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BEIJING (Kyodo) Four scholars backed by an Australian university and 40 bloggers from around the world have launched a project to collect ideas on how to settle Sino-Japanese disputes, the project leader said Thursday.

Scholars in Australia, Singapore and the United States have launched a blog to collect ideas on how to bury Sino-Japanese disputes that they believe are holding back unity throughout East Asia, said Peter Van Ness, a visiting fellow at Australian National University. The project is called Reconciliation between China and Japan: A Search for Solutions.

ANU’s Department of International Relations and International Center of Excellence in Asia-Pacific Studies are funding the project.

The blog ( www.china-japanreconciliation.blogspot.com) has grown to 40 members, including eight from Japan and seven from China as well as others from Europe, South Korea and the U.S., who are allowed to leave posts. Van Ness said he knew of no other blog dedicated to Sino-Japanese ties.

Blog members are massing “realistic” solutions to disputes, including issues left over from Japan’s 1931-1945 occupation of Chinese territory, and Japanese leaders’ visits to Yasukuni Shrine, which pays tribute to 14 Class-A war criminals, Van Ness said. The two nations also disagree on natural gas drilling claims in the East China Sea and accuse each other of potentially offensive military buildups.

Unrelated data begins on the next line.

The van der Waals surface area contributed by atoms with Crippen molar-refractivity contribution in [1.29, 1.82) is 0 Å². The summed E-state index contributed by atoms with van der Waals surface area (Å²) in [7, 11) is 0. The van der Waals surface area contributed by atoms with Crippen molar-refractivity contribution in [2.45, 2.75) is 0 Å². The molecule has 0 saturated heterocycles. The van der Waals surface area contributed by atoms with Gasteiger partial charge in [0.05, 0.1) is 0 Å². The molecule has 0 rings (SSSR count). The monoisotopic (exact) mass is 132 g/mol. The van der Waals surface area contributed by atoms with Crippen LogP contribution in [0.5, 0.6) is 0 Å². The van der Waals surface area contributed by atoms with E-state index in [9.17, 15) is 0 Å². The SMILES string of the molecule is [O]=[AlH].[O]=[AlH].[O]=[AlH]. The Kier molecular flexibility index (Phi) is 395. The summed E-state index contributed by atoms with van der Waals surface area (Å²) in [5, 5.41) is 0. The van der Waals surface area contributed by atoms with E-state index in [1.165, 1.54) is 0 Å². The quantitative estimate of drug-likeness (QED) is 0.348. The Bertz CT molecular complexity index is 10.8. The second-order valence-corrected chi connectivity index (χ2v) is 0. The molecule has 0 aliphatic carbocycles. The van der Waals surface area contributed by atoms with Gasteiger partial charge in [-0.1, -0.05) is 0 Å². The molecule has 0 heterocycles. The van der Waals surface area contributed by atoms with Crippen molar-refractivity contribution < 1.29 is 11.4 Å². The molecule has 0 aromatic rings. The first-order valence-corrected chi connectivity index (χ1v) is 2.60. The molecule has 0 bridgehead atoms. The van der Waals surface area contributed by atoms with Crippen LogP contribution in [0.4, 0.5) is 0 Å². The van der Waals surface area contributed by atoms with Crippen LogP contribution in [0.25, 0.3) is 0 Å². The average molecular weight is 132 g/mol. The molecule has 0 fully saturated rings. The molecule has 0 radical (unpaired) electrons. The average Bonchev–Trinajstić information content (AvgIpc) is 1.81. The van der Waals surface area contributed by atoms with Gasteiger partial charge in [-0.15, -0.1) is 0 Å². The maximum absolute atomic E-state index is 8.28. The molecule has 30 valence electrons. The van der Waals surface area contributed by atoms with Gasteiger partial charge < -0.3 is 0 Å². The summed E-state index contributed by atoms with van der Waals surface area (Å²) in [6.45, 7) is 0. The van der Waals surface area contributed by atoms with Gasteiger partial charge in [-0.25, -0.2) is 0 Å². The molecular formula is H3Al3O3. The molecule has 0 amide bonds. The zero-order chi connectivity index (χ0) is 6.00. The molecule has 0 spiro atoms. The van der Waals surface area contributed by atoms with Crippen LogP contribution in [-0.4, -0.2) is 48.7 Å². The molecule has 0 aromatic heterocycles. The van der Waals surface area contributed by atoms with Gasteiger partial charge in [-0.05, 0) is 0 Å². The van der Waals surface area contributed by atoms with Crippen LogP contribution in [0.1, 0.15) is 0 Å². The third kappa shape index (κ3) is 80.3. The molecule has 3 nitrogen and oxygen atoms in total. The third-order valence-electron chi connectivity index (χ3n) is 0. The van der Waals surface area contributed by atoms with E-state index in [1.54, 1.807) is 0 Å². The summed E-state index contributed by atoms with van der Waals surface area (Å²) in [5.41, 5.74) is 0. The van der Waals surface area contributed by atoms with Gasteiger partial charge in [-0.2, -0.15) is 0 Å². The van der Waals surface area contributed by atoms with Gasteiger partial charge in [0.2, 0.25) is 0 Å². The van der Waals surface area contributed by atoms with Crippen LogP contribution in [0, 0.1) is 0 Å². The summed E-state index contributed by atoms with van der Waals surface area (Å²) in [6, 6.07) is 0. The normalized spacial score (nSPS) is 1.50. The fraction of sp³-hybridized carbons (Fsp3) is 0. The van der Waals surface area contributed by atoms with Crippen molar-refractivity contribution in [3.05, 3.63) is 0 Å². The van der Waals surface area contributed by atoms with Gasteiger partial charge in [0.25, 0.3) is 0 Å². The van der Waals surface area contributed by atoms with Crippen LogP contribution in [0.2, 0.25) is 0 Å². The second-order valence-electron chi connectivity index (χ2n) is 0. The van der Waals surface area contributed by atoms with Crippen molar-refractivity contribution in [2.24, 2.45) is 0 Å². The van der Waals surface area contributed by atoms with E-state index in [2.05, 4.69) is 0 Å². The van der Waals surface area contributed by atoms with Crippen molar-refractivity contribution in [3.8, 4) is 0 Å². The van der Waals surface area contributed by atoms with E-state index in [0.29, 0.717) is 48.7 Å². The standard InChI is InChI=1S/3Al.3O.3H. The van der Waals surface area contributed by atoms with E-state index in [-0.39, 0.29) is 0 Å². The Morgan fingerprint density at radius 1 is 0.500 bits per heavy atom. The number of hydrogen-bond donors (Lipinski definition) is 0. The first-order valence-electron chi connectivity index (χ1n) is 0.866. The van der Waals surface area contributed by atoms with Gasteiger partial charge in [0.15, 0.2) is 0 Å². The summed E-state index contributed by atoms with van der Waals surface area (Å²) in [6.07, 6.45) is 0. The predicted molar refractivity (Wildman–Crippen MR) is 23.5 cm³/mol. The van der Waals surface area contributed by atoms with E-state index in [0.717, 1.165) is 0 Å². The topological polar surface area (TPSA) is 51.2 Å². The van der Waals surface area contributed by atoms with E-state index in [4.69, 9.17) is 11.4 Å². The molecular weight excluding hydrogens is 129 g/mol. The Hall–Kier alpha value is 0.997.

“Hope for the region depends on their capacity to get along with each other,” Van Ness said.

Project participants will hold a workshop in Australia in August and another in Singapore in early 2007, where they will pull ideas together in a series of papers that should be merged into a journal or a book and sent to the Japanese and Chinese governments, Van Ness said. Participants currently have contacts in the Japanese government and with high-level Chinese scholars, he said.

The Japan-based business-academic group New Japan-China Friendship Committee for the 21st Century will attend the August conference, he said.

Project organizers hope the blog will attract the attention of anyone else in the world working on Sino-Japanese relations issues.

Van Ness, 72, who lived in Japan as a U.S. Army draftee and later a teacher at three Japanese universities, compared the importance of Sino-Japanese reconciliation for Asia with that of France and Germany for Europe.